Joint Base San Antonio-Fort Sam Houston, April 25, 2016 —
Guatemalan and U.S. forces stood side by side in formation
during a ceremony to open a joint-foreign military humanitarian civic
assistance exercise called Beyond the Horizon April 7 in San Marcos, Guatemala.
Nestled between lush, green fields scattered with grazing
cows, a variety of military vehicles displayed in an arch formation showcased
Guatemalan army equipment.
Nearby, Soldiers from the Guatemalan Mountain Brigade
demonstrated their capabilities as they repelled from trees and across ropes as
different colors of smoke wafted through the air. A military band played
ceremonial music and the Color Guard, which included flags from both nations,
marched to the center of the field.
Speakers took turns with translations shifting from Spanish
to English for an audience that included the Guatemalan Minister of Defense and
a number of other Guatemalan government cabinet members, as well as senior
ranking military officials from both countries.
“This will be a tremendous achievement and proof that partnerships
do work,” said Brig. Gen. Richard Torres, Army South deputy commanding general,
formally kicking off the 15-week event that began in March. “Thanks to the
relationships built and sustained with our Guatemalan partners through previous
exercises and operations, we are able to build upon our training and
interaction to enhance security and stability in the region.”
Beyond the Horizon is a U.S. Southern Command joint training
exercise that takes place annually in designated countries.
As the land service component to SOUTHCOM and the lead
executive agent, U.S. Army South works closely with partner nation armies in
Central and South America and the Caribbean to strengthen security cooperation
throughout the Western hemisphere.
The planning for
Beyond the Horizon 2016 in Guatemala began about 18 months
earlier, according to planners who said sharing knowledge and skills and
working together helps enhance partner nation capacity and the ability to
respond collectively to real-world threats.
Active, Reserve and National Guard forces are taking part,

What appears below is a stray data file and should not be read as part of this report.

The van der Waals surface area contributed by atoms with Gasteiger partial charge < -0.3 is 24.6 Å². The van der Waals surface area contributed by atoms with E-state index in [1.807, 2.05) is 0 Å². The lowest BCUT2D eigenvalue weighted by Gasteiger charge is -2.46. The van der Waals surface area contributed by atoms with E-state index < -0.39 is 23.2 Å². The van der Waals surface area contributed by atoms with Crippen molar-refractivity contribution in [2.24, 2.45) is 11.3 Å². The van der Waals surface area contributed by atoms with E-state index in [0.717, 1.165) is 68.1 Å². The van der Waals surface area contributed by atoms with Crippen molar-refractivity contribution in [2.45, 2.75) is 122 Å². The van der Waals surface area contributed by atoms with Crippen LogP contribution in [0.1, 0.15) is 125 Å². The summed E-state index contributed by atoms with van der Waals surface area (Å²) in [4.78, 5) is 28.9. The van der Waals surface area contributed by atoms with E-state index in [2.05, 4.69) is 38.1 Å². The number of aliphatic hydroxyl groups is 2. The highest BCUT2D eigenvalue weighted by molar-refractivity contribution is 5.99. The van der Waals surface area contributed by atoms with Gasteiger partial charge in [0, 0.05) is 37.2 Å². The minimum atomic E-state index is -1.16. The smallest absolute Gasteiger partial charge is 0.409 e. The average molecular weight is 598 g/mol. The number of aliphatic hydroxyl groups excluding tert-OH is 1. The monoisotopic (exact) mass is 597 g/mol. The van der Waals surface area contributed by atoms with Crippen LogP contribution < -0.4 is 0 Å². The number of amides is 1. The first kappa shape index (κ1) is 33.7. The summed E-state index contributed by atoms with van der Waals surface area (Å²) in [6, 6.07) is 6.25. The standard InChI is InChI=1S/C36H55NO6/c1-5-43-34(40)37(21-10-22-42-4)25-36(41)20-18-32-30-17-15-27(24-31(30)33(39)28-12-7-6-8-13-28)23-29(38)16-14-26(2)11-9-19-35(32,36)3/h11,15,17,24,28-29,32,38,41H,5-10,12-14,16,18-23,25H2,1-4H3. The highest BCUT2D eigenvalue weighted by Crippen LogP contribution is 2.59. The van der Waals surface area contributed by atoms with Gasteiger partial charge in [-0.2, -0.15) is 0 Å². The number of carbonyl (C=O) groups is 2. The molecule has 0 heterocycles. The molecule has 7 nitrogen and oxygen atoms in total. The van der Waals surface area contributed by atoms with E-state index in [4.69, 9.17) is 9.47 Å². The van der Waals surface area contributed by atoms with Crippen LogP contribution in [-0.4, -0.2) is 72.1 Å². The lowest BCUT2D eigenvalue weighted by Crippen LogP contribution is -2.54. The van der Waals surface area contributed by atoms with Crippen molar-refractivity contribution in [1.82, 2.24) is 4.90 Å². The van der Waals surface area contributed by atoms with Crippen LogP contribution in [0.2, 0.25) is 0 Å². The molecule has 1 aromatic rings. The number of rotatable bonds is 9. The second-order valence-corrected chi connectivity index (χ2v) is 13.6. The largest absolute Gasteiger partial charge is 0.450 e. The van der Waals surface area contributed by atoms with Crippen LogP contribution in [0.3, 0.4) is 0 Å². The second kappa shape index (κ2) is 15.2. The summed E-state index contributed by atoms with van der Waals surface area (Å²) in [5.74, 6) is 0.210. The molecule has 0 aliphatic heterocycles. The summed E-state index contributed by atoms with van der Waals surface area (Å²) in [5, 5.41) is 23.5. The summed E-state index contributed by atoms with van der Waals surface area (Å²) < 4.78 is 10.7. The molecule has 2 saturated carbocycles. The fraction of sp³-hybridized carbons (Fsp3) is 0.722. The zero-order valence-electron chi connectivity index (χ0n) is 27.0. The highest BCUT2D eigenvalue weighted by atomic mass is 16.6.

as well as participants from Chile, Colombia, Brazil, Peru and Canada. The
majority of the U.S. participants rotate for several weeks at a time but there
are also some long-term duration staff.
Plans for this exercise include the completion of five
engineering projects – three medical clinics and two schools, giving service
members from the U.S. Army, Air Force, Marines and Guatemalan forces the
opportunity to work together with governmental and non-governmental agencies.
But Dr. Marylin de Sosa, Guatemalan Ministry of Health
international cooperation coordinator saw the exercise as a much more important
opportunity for her country.
“There are problems in Guatemala because of corruption,” de
Sosa said. “We want to change that, but we can’t do it alone. There are too
many infrastructure and equipment problems and we can’t fix everything quickly.
But the population requires that we fix problems as quickly as we can because
there are people dying. We are very thankful for the help that’s being offered
through this program, especially the medical centers and all the equipment
that’s going to be in there as well.”
In addition to the planned construction projects, this
Beyond the Horizon exercise includes three medical assistance events that will
provide public health and preventative medicine, adult and pediatric medicine,
medical education, immunizations, and nutritional counseling as well as
dentistry to remote communities. Medical providers are prepared to treat up to
1,000 patients a day at each location.